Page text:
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Reports of Bullying in Kentucky's Public Schools Triple in 3 Years

The reported incidents of Kentucky’s public school students accused of bullying, harassing or threatening others has more than tripled since 2012 to 21,015.

The statistic was contained in the preliminary results of a school safety study from the Office of Education Accountability, known as OEA, which was presented on Tuesday to a bipartisan panel of lawmakers exploring ways to make schools safer.

Sen. Mike Wilson (R-Bowling Green) who co-chaired the panel known as the Education Assessment & Accountability Review Subcommittee, asked about reasons for the dramatic increase.

Preliminary results presented to legislators indicate the increase was caused by schools failing to report bullying, harassing and threatening behavior – as required by law – until last school year in addition to increased reporting requirements.

Other preliminary findings include the following:

In 2012, there were a total of 6,782 bullying, harassment and threatening behavior violations reported. This number more than doubled the following year. By 2014 that number had tripled the 2012 number. The numbers started to plateau this past year only increasing by 908 incidents to 21,015.

In 2012, harassment was almost half of the total violations at 49 percent. The following year all types of school violations examined by the OEA more than doubled with the exception of threatening staff.

Beginning in 2014 a new school violation – threatening another student – began to be specifically tracked. That year there were a little over 1,600 incidents of threatening another student reported, or 8 percent of the total violations for that year. Harassment increased the most in 2014, adding about 2,500 more incidents, accounting for 45 percent of the total incidents that year.

This past school year saw the biggest shift in incident types with threatening another student almost doubling from prior years. That category now represents 19 percent of the total violations. Threatening staff was the only other type of school violation that had an increase last school year. It increased 220 to a little more than 4,000 incidents.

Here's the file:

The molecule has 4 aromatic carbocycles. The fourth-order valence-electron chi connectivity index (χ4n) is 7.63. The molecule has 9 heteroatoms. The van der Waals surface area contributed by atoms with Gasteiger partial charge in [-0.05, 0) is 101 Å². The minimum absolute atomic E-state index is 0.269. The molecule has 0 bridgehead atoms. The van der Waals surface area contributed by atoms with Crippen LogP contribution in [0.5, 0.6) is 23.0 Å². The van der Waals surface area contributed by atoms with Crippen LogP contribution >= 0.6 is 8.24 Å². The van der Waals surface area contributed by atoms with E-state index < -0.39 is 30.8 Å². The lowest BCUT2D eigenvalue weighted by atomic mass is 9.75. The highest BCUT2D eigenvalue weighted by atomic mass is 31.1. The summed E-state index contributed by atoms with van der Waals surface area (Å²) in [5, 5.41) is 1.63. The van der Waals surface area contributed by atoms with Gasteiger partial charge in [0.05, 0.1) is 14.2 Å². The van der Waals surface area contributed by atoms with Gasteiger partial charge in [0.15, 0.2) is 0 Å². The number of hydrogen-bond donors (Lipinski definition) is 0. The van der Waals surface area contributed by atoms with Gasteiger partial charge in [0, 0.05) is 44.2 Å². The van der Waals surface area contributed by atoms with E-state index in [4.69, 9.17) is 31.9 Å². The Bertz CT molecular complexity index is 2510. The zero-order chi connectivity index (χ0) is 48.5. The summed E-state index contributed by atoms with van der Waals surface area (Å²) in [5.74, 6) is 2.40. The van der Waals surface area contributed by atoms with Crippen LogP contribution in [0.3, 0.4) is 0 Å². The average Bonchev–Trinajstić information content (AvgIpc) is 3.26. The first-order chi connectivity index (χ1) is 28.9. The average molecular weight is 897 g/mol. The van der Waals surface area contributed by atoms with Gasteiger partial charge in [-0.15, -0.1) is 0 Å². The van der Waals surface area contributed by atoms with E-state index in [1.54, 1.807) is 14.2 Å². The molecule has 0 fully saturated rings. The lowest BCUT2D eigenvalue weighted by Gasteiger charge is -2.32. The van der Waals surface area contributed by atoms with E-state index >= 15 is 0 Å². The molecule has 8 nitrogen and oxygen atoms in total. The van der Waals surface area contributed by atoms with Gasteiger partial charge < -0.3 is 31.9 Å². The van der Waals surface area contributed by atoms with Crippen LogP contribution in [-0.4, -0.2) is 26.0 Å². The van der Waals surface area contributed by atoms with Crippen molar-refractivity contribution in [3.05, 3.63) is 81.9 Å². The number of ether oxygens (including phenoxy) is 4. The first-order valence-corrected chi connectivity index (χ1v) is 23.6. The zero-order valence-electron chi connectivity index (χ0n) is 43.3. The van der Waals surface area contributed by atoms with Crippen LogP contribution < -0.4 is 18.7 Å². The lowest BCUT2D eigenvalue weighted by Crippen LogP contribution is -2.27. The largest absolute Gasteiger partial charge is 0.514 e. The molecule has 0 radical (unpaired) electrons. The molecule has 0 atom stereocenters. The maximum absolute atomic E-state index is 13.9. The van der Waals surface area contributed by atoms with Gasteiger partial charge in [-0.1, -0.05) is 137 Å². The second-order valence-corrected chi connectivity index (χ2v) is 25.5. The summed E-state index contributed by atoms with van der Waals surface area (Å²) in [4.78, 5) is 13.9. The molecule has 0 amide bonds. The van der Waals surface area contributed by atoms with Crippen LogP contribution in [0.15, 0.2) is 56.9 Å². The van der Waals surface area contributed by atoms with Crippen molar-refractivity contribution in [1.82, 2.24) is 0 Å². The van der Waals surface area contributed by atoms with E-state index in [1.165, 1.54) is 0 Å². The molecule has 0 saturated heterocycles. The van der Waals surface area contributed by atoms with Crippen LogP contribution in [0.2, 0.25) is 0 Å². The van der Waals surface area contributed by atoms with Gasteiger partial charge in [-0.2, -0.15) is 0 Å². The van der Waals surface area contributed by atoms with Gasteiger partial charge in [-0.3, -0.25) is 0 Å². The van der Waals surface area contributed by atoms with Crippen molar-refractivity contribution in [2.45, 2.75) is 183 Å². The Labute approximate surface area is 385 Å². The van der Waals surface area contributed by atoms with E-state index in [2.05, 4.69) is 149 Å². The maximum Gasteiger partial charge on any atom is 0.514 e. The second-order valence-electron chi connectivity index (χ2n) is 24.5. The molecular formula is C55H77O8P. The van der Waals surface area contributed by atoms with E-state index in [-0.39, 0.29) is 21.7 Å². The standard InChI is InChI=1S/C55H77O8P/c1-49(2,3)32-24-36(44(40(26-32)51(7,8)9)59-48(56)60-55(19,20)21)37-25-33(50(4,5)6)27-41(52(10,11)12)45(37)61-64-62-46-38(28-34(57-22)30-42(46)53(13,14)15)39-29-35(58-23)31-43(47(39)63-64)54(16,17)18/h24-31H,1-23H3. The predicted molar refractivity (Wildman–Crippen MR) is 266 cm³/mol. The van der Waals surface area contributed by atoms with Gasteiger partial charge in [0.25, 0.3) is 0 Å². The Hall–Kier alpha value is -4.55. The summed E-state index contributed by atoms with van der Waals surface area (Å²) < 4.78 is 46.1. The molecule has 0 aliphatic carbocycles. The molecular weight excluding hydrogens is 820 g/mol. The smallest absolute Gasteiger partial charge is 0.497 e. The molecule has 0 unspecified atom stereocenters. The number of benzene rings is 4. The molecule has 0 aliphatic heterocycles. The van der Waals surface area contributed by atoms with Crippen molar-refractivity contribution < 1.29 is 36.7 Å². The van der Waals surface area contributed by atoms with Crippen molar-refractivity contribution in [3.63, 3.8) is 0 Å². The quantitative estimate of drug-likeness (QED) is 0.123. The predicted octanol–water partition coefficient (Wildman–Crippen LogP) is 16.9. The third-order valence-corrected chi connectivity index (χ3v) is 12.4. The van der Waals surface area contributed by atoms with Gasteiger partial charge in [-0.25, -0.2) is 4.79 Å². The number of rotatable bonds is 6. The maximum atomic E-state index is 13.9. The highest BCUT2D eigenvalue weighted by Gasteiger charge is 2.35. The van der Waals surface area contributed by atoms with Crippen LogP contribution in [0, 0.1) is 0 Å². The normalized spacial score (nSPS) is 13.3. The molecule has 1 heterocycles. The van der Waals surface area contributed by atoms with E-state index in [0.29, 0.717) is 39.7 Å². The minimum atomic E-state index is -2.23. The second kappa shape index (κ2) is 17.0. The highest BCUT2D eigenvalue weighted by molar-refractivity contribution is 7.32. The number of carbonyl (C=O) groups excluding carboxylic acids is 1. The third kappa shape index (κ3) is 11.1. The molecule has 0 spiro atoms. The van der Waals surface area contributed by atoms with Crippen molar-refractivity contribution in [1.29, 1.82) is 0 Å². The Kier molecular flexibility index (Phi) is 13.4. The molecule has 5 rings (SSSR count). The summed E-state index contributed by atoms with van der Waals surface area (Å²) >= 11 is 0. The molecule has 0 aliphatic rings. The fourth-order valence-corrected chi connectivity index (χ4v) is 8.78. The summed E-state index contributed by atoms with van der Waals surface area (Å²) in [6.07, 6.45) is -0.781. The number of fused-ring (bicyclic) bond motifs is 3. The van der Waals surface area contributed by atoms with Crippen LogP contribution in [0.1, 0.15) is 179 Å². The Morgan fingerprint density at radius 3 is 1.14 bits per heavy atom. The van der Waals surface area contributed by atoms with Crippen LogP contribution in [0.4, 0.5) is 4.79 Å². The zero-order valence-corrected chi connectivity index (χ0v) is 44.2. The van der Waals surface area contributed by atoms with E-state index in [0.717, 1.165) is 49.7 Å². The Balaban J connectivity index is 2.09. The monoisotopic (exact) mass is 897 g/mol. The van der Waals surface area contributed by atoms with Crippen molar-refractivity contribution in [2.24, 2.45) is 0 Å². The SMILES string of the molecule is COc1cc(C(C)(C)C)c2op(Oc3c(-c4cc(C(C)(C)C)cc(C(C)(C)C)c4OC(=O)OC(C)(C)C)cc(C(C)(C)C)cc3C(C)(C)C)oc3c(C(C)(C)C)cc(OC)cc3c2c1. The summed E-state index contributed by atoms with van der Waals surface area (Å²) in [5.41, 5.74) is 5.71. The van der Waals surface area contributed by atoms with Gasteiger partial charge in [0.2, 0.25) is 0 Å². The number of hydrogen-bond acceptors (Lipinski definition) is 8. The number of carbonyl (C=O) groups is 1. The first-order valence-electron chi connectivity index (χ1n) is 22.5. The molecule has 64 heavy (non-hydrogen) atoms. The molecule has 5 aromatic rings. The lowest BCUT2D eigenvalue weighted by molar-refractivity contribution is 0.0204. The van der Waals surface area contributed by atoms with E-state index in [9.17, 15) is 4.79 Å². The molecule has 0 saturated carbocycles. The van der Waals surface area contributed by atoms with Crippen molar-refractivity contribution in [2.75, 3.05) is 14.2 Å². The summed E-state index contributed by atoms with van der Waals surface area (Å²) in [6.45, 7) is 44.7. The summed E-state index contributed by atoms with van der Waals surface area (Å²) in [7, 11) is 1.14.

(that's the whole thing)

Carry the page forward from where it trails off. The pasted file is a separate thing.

Last school year, a little under 6,500 school violations happened in elementary schools. That’s 32 percent of the total violations that year. Fifty-nine percent of those violations were from bullying.

The violations committed by middle school students account for 49 percent of the total violations and account for a little under 10,000 incidents. At the middle school, harassment was the biggest problem with 4,671 incidents reported.

The least amount of violations occurred in high schools with a little over 4,000 total violations. Harassment carried over as the largest problem in those grades with 1,692 violations, or 42 percent.

Retired educator Rep. Linda Belcher (D-Shepherdsville) said the preliminary findings were concerning.

“We all know if we do not have a safe environment, children do not learn well,” she said. “So if we look at this, it kind of bothers me that we have this much going on in our schools.”

Final results of the study are scheduled to be released in 2016.

Governor Beshear reacts to bullying numbers

Governor Steve Beshear called on lawmakers and Kentucky’s future leaders to adopt new recommendations for schools, public agencies and communities to stop youth bullying.

Among the panel’s recommendations:

  • Adopt one statewide, formal definition of bullying.
  • Adopt evidence-based standards within all school districts to promote a positive climate and culture.
  • Support and invest in behavioral health counselors at the local school level as a preventive measure.
  • Establish and fund a sustainable state-level agency or office that coordinates and supports community-driven efforts to promote bullying prevention and community programs. 

“By studying bullying, and by recommending practices and policies to prevent and respond to it, the panel is empowering students, parents and school and community leaders to root out intimidation and harassment in our communities,” Gov. Beshear said. “I ask the lawmakers who served on this task force and their respective chambers to work with our next Governor, our school districts, community leaders and public health officials to implement these critical recommendations.” 

The task force, a 26-member panel appointed by Gov. Beshear, has been meeting for the past year, hearing from safety experts and discussing potential strategies to address the problem of youth bullying.